22 May 2006

Shell repair in Cerion

Can all terrestrial snails repair their shells? The ability to repair a damaged shell is such a vital requirement that it would be expected to have evolved in all land snails. Since marine snails are known to be able to repair their shells and terrestrial snails have descended from marine ancestors, it is perhaps more accurate to say that none of the terrestrial snail lineages would be expected to have lost their ancestors' ability to repair damaged shells.

Nevertheless, building and repairing a shell is costly and time consuming. Thus, some snail species may have traded off the shell repair ability with rapid growth and abundant egg production.

There are 2 ways to determine if a given snail species can repair damaged shells. First, one may examine shells for scars of repaired damages. I have presented examples of repaired shells here and here. Also check out this paper of mine to see how I used this method to establish that Pomatias elegans can repair its shell. Of course, the lack of scars in a particular collection of shells doesn’t necessarily mean that the snails can’t repair their shells.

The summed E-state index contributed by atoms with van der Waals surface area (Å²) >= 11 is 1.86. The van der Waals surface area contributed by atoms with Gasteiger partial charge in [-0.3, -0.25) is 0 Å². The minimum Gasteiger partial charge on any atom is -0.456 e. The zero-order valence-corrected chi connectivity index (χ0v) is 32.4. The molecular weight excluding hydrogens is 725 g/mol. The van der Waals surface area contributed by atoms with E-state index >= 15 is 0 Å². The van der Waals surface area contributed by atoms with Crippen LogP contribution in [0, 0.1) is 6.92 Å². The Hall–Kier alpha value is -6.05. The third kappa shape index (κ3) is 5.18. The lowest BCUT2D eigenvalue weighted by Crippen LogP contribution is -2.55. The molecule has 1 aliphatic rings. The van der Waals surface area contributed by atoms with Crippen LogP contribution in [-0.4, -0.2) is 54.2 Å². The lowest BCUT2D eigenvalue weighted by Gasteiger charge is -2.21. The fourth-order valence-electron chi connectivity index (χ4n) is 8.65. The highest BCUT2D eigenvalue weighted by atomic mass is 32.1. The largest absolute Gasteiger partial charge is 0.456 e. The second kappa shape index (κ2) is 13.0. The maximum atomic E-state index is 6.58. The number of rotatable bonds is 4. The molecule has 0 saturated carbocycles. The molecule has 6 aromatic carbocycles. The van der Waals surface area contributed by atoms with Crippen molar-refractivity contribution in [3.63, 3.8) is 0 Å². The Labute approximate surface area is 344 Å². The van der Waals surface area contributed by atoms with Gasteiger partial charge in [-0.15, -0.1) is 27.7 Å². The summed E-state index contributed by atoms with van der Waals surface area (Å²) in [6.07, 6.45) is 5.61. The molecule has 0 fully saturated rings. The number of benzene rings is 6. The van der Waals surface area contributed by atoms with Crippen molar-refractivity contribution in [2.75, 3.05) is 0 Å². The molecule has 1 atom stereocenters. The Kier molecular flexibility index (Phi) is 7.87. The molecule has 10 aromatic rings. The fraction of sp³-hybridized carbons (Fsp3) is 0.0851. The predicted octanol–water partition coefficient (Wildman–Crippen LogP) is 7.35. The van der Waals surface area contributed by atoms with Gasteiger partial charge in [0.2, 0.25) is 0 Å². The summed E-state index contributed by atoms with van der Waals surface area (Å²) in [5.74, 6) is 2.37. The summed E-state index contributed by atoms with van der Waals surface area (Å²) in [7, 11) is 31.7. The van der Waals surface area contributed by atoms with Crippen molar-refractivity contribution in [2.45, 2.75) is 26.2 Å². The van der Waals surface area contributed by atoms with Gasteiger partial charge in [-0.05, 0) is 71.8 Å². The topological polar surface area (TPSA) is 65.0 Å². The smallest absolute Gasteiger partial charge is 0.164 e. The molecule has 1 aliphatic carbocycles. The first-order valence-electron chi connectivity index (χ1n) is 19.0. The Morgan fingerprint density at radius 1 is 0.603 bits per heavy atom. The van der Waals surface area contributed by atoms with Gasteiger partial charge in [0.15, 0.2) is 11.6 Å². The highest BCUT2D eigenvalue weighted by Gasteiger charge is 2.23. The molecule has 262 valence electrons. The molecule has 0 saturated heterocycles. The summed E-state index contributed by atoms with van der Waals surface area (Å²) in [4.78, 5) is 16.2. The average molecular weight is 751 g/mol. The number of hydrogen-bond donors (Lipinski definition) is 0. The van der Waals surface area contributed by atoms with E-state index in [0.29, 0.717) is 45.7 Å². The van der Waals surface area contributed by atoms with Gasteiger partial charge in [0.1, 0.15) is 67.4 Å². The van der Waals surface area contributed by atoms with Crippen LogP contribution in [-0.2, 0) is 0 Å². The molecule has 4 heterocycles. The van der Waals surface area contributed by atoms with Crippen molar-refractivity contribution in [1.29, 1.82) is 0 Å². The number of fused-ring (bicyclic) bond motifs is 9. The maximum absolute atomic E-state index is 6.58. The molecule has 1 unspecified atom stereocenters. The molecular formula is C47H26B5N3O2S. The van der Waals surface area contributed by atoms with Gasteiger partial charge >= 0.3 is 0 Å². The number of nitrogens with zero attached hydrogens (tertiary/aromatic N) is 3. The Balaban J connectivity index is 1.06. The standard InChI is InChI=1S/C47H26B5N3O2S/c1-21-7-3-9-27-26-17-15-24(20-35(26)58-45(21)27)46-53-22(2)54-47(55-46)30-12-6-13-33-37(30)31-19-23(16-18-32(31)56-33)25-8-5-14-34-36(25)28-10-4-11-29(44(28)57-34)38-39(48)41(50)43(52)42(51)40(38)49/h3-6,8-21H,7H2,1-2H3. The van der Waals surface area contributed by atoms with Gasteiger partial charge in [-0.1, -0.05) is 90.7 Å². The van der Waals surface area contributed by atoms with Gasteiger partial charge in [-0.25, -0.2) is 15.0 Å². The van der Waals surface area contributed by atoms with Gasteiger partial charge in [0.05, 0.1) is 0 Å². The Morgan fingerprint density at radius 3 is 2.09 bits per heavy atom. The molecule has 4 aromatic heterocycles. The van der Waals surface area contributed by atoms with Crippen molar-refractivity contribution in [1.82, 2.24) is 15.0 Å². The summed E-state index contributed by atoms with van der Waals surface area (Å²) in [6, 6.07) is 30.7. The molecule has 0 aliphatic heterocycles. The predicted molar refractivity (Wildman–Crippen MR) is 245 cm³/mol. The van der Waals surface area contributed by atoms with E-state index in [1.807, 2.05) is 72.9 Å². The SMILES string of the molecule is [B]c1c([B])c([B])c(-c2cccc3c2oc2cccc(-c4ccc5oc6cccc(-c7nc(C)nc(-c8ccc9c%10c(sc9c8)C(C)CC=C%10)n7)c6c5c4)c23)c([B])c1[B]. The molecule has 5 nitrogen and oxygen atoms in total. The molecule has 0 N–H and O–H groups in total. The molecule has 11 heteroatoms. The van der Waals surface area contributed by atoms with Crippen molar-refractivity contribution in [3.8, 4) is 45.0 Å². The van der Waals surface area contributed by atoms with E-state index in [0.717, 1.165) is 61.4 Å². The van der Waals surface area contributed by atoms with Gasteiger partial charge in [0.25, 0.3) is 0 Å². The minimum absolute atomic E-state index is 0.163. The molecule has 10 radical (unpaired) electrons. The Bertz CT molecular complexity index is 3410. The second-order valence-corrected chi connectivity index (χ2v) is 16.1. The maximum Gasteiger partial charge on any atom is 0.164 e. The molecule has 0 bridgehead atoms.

Second, if live snails are available and can be kept in captivity in good health, one may remove sections of their shells and then monitor the snails to see if they will repair the breaks. However, the interpretation of the results from such an experiment is not straightforward. A snail that can repair its shell in captivity may not be able to do so in the wild, or vice versa.

I have been cataloging all major scars I come across on land snail shells. My purpose is to determine if there are indeed any species or higher groups that have lost the ability to repair their shells. Here is a picture of a Cerion shell with a scar that is about half a whorl long (arrows).

3 comments:

pascal said...

If I come across other repairs, I'll let you know.

AYDIN ÖRSTAN said...

Take pictures.

eped said...

aydin-
just stumbled on and am digging your blog. intriguing combination of boxcar graffiti, gastropods, beers and aerials. thanks, I'll be back.